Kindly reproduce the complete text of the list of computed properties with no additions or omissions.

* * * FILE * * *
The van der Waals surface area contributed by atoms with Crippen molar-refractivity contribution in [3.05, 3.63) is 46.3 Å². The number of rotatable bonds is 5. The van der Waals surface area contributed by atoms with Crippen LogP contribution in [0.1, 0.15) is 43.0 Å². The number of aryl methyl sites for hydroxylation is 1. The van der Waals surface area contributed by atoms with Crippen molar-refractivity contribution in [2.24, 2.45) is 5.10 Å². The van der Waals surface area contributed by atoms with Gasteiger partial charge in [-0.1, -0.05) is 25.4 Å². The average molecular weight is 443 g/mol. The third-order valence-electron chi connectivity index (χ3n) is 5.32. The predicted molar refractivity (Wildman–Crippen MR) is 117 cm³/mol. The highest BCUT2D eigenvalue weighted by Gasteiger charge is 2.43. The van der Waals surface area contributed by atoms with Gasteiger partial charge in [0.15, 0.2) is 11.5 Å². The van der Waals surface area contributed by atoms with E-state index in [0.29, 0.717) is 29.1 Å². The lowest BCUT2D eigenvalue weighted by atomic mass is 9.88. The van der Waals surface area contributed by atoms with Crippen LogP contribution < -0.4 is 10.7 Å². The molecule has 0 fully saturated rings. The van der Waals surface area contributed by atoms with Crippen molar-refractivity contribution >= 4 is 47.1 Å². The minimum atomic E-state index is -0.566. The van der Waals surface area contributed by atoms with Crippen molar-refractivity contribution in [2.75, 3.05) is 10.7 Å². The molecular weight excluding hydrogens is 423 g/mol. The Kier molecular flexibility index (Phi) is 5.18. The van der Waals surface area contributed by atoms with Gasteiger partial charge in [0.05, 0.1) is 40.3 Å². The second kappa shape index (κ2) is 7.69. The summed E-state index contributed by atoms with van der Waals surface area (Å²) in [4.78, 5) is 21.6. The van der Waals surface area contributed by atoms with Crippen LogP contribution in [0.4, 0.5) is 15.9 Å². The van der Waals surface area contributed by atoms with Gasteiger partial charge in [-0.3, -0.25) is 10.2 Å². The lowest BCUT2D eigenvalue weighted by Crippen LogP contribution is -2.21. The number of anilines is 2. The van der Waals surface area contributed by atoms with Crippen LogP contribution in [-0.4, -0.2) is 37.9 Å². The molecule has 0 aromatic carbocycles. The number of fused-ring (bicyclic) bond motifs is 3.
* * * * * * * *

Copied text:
The van der Waals surface area contributed by atoms with Crippen molar-refractivity contribution in [3.05, 3.63) is 46.3 Å². The number of rotatable bonds is 5. The van der Waals surface area contributed by atoms with Crippen LogP contribution in [0.1, 0.15) is 43.0 Å². The number of aryl methyl sites for hydroxylation is 1. The van der Waals surface area contributed by atoms with Crippen molar-refractivity contribution in [2.24, 2.45) is 5.10 Å². The van der Waals surface area contributed by atoms with Gasteiger partial charge in [-0.1, -0.05) is 25.4 Å². The average molecular weight is 443 g/mol. The third-order valence-electron chi connectivity index (χ3n) is 5.32. The predicted molar refractivity (Wildman–Crippen MR) is 117 cm³/mol. The highest BCUT2D eigenvalue weighted by Gasteiger charge is 2.43. The van der Waals surface area contributed by atoms with Gasteiger partial charge in [0.15, 0.2) is 11.5 Å². The van der Waals surface area contributed by atoms with E-state index in [0.29, 0.717) is 29.1 Å². The lowest BCUT2D eigenvalue weighted by atomic mass is 9.88. The van der Waals surface area contributed by atoms with Crippen LogP contribution < -0.4 is 10.7 Å². The molecule has 0 fully saturated rings. The van der Waals surface area contributed by atoms with Crippen molar-refractivity contribution >= 4 is 47.1 Å². The minimum atomic E-state index is -0.566. The van der Waals surface area contributed by atoms with Crippen molar-refractivity contribution in [2.75, 3.05) is 10.7 Å². The molecular weight excluding hydrogens is 423 g/mol. The Kier molecular flexibility index (Phi) is 5.18. The van der Waals surface area contributed by atoms with Gasteiger partial charge in [0.05, 0.1) is 40.3 Å². The second kappa shape index (κ2) is 7.69. The summed E-state index contributed by atoms with van der Waals surface area (Å²) in [4.78, 5) is 21.6. The van der Waals surface area contributed by atoms with Crippen LogP contribution in [0.4, 0.5) is 15.9 Å². The van der Waals surface area contributed by atoms with Gasteiger partial charge in [-0.3, -0.25) is 10.2 Å². The lowest BCUT2D eigenvalue weighted by Crippen LogP contribution is -2.21. The number of anilines is 2. The van der Waals surface area contributed by atoms with Crippen LogP contribution in [-0.4, -0.2) is 37.9 Å². The molecule has 0 aromatic carbocycles. The number of fused-ring (bicyclic) bond motifs is 3.